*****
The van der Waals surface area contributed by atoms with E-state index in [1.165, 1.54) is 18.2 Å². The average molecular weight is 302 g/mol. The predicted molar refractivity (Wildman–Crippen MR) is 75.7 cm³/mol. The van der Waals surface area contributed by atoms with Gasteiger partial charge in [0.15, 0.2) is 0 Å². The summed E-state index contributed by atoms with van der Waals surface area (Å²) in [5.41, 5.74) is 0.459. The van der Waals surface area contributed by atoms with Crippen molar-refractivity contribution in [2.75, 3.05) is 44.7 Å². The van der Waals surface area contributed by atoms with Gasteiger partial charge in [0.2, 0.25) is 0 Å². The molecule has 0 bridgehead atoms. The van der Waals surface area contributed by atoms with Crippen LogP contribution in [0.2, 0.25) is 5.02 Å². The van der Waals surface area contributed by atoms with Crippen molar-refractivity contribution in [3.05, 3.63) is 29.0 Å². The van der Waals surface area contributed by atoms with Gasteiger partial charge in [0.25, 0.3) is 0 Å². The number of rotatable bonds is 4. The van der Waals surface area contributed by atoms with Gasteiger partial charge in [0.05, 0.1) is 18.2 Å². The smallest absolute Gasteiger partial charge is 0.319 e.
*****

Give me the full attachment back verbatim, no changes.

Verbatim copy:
The van der Waals surface area contributed by atoms with E-state index in [1.165, 1.54) is 18.2 Å². The average molecular weight is 302 g/mol. The predicted molar refractivity (Wildman–Crippen MR) is 75.7 cm³/mol. The van der Waals surface area contributed by atoms with Gasteiger partial charge in [0.15, 0.2) is 0 Å². The summed E-state index contributed by atoms with van der Waals surface area (Å²) in [5.41, 5.74) is 0.459. The van der Waals surface area contributed by atoms with Crippen molar-refractivity contribution in [2.75, 3.05) is 44.7 Å². The van der Waals surface area contributed by atoms with Gasteiger partial charge in [0.2, 0.25) is 0 Å². The molecule has 0 bridgehead atoms. The van der Waals surface area contributed by atoms with Crippen LogP contribution in [0.2, 0.25) is 5.02 Å². The van der Waals surface area contributed by atoms with Crippen molar-refractivity contribution in [3.05, 3.63) is 29.0 Å². The van der Waals surface area contributed by atoms with Gasteiger partial charge in [0.25, 0.3) is 0 Å². The number of rotatable bonds is 4. The van der Waals surface area contributed by atoms with Gasteiger partial charge in [0.05, 0.1) is 18.2 Å². The smallest absolute Gasteiger partial charge is 0.319 e.